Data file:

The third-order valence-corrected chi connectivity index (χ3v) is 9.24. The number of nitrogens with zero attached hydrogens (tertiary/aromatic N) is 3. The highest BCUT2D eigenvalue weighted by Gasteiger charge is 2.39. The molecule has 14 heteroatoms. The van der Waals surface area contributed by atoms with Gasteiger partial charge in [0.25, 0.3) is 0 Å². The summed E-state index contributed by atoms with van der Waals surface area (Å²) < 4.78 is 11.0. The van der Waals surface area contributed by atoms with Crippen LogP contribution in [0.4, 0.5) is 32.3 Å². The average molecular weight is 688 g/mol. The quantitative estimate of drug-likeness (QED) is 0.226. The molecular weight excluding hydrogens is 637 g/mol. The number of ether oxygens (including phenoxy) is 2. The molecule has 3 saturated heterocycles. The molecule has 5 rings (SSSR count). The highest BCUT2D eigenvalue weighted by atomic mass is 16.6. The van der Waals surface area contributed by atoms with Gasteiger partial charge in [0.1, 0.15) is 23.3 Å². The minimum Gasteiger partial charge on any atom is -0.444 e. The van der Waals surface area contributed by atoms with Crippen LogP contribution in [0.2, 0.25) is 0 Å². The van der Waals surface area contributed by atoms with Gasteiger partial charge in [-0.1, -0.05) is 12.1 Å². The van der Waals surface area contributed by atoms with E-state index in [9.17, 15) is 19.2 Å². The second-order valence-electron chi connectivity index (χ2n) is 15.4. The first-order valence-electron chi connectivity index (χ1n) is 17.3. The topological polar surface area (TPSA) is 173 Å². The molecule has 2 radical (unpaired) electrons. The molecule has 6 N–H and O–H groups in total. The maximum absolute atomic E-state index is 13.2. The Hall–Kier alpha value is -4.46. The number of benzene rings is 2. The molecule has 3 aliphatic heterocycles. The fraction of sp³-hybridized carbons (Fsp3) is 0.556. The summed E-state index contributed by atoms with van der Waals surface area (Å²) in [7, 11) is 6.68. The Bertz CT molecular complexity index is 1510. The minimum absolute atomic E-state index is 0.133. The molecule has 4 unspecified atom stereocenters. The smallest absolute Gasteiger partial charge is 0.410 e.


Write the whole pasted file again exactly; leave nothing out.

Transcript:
The third-order valence-corrected chi connectivity index (χ3v) is 9.24. The number of nitrogens with zero attached hydrogens (tertiary/aromatic N) is 3. The highest BCUT2D eigenvalue weighted by Gasteiger charge is 2.39. The molecule has 14 heteroatoms. The van der Waals surface area contributed by atoms with Gasteiger partial charge in [0.25, 0.3) is 0 Å². The summed E-state index contributed by atoms with van der Waals surface area (Å²) < 4.78 is 11.0. The van der Waals surface area contributed by atoms with Crippen LogP contribution in [0.4, 0.5) is 32.3 Å². The average molecular weight is 688 g/mol. The quantitative estimate of drug-likeness (QED) is 0.226. The molecular weight excluding hydrogens is 637 g/mol. The number of ether oxygens (including phenoxy) is 2. The molecule has 3 saturated heterocycles. The molecule has 5 rings (SSSR count). The highest BCUT2D eigenvalue weighted by atomic mass is 16.6. The van der Waals surface area contributed by atoms with Gasteiger partial charge in [0.1, 0.15) is 23.3 Å². The minimum Gasteiger partial charge on any atom is -0.444 e. The van der Waals surface area contributed by atoms with Crippen LogP contribution in [0.2, 0.25) is 0 Å². The van der Waals surface area contributed by atoms with Gasteiger partial charge in [-0.1, -0.05) is 12.1 Å². The van der Waals surface area contributed by atoms with E-state index in [9.17, 15) is 19.2 Å². The second-order valence-electron chi connectivity index (χ2n) is 15.4. The first-order valence-electron chi connectivity index (χ1n) is 17.3. The topological polar surface area (TPSA) is 173 Å². The molecule has 2 radical (unpaired) electrons. The molecule has 6 N–H and O–H groups in total. The maximum absolute atomic E-state index is 13.2. The Hall–Kier alpha value is -4.46. The number of benzene rings is 2. The molecule has 3 aliphatic heterocycles. The fraction of sp³-hybridized carbons (Fsp3) is 0.556. The summed E-state index contributed by atoms with van der Waals surface area (Å²) in [7, 11) is 6.68. The Bertz CT molecular complexity index is 1510. The minimum absolute atomic E-state index is 0.133. The molecule has 4 unspecified atom stereocenters. The smallest absolute Gasteiger partial charge is 0.410 e.